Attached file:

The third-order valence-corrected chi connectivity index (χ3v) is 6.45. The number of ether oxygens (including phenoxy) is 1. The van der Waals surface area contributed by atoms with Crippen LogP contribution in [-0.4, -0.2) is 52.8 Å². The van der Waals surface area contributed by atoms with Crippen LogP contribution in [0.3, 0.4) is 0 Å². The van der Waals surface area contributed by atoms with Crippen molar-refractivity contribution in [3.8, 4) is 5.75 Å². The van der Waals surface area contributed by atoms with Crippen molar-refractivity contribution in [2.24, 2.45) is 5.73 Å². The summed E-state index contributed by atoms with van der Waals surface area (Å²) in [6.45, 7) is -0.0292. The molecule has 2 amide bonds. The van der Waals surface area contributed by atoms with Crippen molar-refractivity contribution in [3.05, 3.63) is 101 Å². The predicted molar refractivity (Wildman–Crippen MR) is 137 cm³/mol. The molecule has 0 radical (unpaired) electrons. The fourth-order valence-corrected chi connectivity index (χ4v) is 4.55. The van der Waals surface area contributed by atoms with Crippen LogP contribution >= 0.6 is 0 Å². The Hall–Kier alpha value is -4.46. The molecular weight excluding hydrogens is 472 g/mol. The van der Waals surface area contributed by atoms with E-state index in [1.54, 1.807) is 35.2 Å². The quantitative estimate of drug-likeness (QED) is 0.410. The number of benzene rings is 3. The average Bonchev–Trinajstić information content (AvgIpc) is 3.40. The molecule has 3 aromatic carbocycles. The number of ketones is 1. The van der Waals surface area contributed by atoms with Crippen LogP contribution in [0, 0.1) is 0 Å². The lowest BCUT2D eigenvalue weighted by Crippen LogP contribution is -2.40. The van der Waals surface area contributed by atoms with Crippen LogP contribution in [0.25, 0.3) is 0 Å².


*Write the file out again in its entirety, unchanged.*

The third-order valence-corrected chi connectivity index (χ3v) is 6.45. The number of ether oxygens (including phenoxy) is 1. The van der Waals surface area contributed by atoms with Crippen LogP contribution in [-0.4, -0.2) is 52.8 Å². The van der Waals surface area contributed by atoms with Crippen LogP contribution in [0.3, 0.4) is 0 Å². The van der Waals surface area contributed by atoms with Crippen molar-refractivity contribution in [3.8, 4) is 5.75 Å². The van der Waals surface area contributed by atoms with Crippen molar-refractivity contribution in [2.24, 2.45) is 5.73 Å². The summed E-state index contributed by atoms with van der Waals surface area (Å²) in [6.45, 7) is -0.0292. The molecule has 2 amide bonds. The van der Waals surface area contributed by atoms with Crippen molar-refractivity contribution in [3.05, 3.63) is 101 Å². The predicted molar refractivity (Wildman–Crippen MR) is 137 cm³/mol. The molecule has 0 radical (unpaired) electrons. The fourth-order valence-corrected chi connectivity index (χ4v) is 4.55. The van der Waals surface area contributed by atoms with Crippen LogP contribution >= 0.6 is 0 Å². The Hall–Kier alpha value is -4.46. The molecular weight excluding hydrogens is 472 g/mol. The van der Waals surface area contributed by atoms with E-state index in [1.54, 1.807) is 35.2 Å². The quantitative estimate of drug-likeness (QED) is 0.410. The number of benzene rings is 3. The average Bonchev–Trinajstić information content (AvgIpc) is 3.40. The molecule has 3 aromatic carbocycles. The number of ketones is 1. The van der Waals surface area contributed by atoms with Crippen LogP contribution in [0, 0.1) is 0 Å². The lowest BCUT2D eigenvalue weighted by Crippen LogP contribution is -2.40. The van der Waals surface area contributed by atoms with Crippen LogP contribution in [0.25, 0.3) is 0 Å².